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The most famous festival of Shimoda celebrates in honor of the arrival on the Blackship and Commodore Perry landing in Japan to the world. The three-day festival commemorates the arrival of US Commodore Mathew Perry 152 years ago. It was US Commodore Mathew Perry and a squadron of nine so-called black ships that forced the opening of Shimoda port in 1854. His statue stands in Shimoda City where he disembarked his black ship. There’s also a street named after him. The Black Ships Festival celebrates the signing of the treaty, which brought the two countries together as trading partners. Lively parades and events commemorate the arrival of Commodore Perry.

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A shipmate’s story of one Black Ship festival.

By: Brion Boyles

SO, not really a “sea” story, but a river story…The Japanese port-city of Shimoda hosts an annual “Black Ship Festival”, in honor of Admiral Perry’s 1854 visit to Japan and the US Navy sends a ship there every year as an emissary of good will.

My visit there was while aboard the USS WHITE PLAINS (AFS-4). On our Black Ship visit, the town invited a crew of us to come to the river thru town, where it was reported the townsfolk had prepared a raft for the WHITE PLAINS to participate in the Black Ship river race. I don’t remember who I went with, but four of us got down to the river and were floored by the wonderful range of very ornate and creative rafts already in the river…There was a replica of Perry’s ship, a space shuttle, a VW, several neat “junks” …just a great show. Then they took us to our “vessel”…a “plank” deck of about a half-dozen bamboo poles secured on top of 3 inner tubes, with a couple of bamboo “flag poles’ drooping to port and starboard. Well, we weren’t going to let our meager vessel dim our enthusiasm….although the fact that all the other crews were covered head-to-toe in wetsuits and hypothermia gear and we were in cut-off dungarees and t-shirts. THAT gave us some pause. Nonetheless, we climbed into the frigid, scrotum-shrivelling water, and when the starter gun fired, we paddled for all our worth—-bamboo deck a rattlin’, flagpoles flailing madly like samurai swords cutting the air…and while everyone else’s magnificent rafts puttered about or started to come apart under the strain, we managed to keep our cluster of sticks and tubes moving rapidly downriver and finished 3rd out of a field of about 50.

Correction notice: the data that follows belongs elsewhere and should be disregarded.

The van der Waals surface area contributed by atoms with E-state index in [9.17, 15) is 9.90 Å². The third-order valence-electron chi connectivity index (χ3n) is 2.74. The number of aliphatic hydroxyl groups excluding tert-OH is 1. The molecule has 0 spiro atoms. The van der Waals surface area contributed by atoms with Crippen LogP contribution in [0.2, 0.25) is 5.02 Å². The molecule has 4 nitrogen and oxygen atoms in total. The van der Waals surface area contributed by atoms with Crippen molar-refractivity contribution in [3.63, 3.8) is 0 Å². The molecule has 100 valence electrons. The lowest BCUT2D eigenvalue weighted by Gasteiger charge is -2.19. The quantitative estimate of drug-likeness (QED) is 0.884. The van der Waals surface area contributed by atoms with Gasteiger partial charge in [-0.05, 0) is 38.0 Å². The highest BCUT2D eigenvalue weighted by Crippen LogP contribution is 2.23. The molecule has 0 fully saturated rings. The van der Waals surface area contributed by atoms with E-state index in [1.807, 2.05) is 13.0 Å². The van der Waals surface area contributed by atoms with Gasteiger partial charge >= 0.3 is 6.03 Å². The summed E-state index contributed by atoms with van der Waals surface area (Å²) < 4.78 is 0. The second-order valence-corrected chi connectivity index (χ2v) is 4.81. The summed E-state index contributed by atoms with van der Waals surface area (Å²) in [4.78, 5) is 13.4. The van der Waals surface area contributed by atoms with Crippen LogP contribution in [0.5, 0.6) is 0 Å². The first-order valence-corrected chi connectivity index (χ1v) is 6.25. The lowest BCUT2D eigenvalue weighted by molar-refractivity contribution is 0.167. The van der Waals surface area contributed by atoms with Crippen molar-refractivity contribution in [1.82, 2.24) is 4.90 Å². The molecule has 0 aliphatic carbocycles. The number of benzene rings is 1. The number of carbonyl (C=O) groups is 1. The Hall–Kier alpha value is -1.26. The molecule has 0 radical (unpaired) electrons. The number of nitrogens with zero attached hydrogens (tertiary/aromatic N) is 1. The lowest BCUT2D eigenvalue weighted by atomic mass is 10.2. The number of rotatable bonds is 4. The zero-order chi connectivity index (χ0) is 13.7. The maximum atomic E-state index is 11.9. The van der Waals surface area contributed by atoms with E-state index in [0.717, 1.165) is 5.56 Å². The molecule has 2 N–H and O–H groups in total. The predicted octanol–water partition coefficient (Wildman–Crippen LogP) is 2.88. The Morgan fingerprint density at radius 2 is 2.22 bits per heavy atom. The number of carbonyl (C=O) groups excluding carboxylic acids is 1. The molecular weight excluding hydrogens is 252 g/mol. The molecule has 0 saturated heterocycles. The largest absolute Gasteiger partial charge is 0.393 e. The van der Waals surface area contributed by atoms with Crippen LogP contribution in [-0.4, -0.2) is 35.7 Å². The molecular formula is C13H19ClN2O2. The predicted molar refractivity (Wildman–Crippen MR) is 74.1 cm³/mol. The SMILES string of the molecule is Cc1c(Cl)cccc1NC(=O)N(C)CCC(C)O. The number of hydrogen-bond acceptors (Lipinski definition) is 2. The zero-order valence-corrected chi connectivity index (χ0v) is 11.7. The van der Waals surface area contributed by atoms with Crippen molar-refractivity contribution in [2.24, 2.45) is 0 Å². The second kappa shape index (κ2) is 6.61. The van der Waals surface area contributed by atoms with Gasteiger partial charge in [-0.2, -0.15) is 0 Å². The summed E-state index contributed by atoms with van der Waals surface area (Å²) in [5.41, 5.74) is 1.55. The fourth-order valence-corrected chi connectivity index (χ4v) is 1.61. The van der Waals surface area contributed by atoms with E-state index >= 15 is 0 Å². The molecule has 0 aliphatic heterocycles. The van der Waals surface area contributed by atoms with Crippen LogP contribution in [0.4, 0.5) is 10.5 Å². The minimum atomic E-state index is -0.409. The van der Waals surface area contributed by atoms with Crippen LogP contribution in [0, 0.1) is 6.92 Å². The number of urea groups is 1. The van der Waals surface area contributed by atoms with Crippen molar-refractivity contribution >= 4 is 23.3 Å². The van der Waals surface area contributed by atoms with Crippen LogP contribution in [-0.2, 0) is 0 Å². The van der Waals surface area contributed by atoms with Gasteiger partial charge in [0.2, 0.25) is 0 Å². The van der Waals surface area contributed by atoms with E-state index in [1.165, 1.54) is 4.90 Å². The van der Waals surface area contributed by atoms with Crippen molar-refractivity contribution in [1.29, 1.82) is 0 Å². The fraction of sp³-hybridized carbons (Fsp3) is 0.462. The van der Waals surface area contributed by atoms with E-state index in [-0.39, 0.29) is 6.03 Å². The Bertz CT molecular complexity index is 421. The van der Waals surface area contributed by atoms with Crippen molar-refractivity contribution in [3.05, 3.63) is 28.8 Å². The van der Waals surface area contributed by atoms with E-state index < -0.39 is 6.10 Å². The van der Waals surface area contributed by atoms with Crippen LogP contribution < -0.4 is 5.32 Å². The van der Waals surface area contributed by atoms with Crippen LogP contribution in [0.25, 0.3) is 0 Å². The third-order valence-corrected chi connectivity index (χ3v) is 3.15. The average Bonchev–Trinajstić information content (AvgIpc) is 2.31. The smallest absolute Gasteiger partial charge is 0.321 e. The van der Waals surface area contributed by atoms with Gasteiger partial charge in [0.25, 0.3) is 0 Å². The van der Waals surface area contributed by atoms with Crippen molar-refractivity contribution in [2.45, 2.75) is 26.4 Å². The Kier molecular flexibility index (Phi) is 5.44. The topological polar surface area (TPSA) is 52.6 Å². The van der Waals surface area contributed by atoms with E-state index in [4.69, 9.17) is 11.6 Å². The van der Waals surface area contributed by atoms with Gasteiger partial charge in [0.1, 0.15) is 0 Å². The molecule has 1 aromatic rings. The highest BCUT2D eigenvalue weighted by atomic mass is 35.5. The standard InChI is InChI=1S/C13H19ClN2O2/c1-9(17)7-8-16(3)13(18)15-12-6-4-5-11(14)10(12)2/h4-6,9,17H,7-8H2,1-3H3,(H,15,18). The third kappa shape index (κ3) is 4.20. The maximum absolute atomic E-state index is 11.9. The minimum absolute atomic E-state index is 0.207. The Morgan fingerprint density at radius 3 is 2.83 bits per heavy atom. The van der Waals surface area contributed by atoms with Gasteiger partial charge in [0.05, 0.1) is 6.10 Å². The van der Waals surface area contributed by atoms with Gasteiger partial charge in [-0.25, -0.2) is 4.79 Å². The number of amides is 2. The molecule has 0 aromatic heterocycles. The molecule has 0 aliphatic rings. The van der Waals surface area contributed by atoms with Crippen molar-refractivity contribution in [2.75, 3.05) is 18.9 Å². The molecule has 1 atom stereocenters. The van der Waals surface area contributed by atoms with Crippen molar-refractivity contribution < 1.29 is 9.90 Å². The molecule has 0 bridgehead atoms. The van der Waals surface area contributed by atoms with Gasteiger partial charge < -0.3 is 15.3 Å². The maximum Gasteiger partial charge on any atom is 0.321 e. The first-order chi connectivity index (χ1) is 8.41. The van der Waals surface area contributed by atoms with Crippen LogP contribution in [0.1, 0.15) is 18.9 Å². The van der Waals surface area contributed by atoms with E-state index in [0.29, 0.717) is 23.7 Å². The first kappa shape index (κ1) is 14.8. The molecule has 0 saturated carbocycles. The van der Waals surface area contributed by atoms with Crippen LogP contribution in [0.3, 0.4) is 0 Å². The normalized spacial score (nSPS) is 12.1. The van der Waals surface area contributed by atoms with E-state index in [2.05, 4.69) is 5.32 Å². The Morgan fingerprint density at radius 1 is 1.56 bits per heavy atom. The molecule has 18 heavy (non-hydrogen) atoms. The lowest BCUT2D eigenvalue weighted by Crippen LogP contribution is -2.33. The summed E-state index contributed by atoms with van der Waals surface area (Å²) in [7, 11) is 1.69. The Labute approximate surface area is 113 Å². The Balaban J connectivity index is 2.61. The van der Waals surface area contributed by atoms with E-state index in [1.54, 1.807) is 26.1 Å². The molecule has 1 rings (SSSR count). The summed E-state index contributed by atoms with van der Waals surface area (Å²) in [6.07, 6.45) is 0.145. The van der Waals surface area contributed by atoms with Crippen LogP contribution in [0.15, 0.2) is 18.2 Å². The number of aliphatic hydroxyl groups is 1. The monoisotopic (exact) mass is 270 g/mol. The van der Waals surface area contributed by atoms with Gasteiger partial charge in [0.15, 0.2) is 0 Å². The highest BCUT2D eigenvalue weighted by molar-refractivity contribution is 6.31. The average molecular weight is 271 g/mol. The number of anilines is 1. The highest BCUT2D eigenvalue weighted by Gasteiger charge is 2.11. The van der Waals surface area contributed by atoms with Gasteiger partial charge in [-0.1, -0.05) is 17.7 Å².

Well, 1st place prize was a couple bottles of sake and Suntory whiskey, 2nd place was a case of Budweiser and 3rd was a case of frozen fish. We accepted our frozen fish with grace, but the 2nd place team could sense our disappointment and bewilderment…What the FUCK were we sailors going to do with a giant box of frozen fish?–and they swapped us the case of beer…which we sat down with them on the rivershore and drank. Captain Kerr had given us a handful of WHITE PLAINS Zippo’s to give out…I got too drunk and forgot to give out my last two…We ended the night in a big pile of snoring sailors on the tatami mats of some local’s living room. I gave him one of the remaining waterlogged Zippo’s as we left the next morning. By the proud look on his face, I could have spent the next night with his daughter… SHIMODA BLACK SHIP FESTIVAL, 1983.